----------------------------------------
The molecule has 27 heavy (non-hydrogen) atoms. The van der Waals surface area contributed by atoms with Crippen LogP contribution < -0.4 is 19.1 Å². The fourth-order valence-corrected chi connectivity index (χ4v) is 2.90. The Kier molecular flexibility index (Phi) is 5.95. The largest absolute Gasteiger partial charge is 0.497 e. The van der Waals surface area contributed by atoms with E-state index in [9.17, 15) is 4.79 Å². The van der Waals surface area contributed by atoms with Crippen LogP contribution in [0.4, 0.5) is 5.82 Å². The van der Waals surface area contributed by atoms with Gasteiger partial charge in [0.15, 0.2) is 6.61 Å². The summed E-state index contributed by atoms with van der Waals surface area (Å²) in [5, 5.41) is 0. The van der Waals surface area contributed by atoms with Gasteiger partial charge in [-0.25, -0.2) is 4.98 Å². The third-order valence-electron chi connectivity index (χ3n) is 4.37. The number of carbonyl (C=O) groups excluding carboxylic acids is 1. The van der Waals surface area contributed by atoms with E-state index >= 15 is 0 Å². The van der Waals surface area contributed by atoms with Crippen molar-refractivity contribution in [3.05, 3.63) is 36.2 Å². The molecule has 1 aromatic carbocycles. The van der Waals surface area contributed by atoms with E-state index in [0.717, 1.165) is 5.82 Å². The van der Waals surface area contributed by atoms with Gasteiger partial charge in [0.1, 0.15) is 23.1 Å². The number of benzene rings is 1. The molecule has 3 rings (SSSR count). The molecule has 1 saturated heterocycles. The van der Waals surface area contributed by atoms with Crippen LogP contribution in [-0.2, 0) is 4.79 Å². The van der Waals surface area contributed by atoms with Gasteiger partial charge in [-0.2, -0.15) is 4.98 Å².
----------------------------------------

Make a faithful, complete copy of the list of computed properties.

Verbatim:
The molecule has 27 heavy (non-hydrogen) atoms. The van der Waals surface area contributed by atoms with Crippen LogP contribution < -0.4 is 19.1 Å². The fourth-order valence-corrected chi connectivity index (χ4v) is 2.90. The Kier molecular flexibility index (Phi) is 5.95. The largest absolute Gasteiger partial charge is 0.497 e. The van der Waals surface area contributed by atoms with E-state index in [9.17, 15) is 4.79 Å². The van der Waals surface area contributed by atoms with Crippen LogP contribution in [0.4, 0.5) is 5.82 Å². The van der Waals surface area contributed by atoms with Gasteiger partial charge in [0.15, 0.2) is 6.61 Å². The summed E-state index contributed by atoms with van der Waals surface area (Å²) in [5, 5.41) is 0. The van der Waals surface area contributed by atoms with Gasteiger partial charge in [-0.25, -0.2) is 4.98 Å². The third-order valence-electron chi connectivity index (χ3n) is 4.37. The number of carbonyl (C=O) groups excluding carboxylic acids is 1. The van der Waals surface area contributed by atoms with E-state index >= 15 is 0 Å². The van der Waals surface area contributed by atoms with Crippen molar-refractivity contribution in [3.05, 3.63) is 36.2 Å². The molecule has 1 aromatic carbocycles. The van der Waals surface area contributed by atoms with E-state index in [0.717, 1.165) is 5.82 Å². The van der Waals surface area contributed by atoms with Gasteiger partial charge in [0.1, 0.15) is 23.1 Å². The number of benzene rings is 1. The molecule has 3 rings (SSSR count). The molecule has 1 saturated heterocycles. The van der Waals surface area contributed by atoms with Crippen LogP contribution in [-0.2, 0) is 4.79 Å². The van der Waals surface area contributed by atoms with Gasteiger partial charge in [-0.2, -0.15) is 4.98 Å².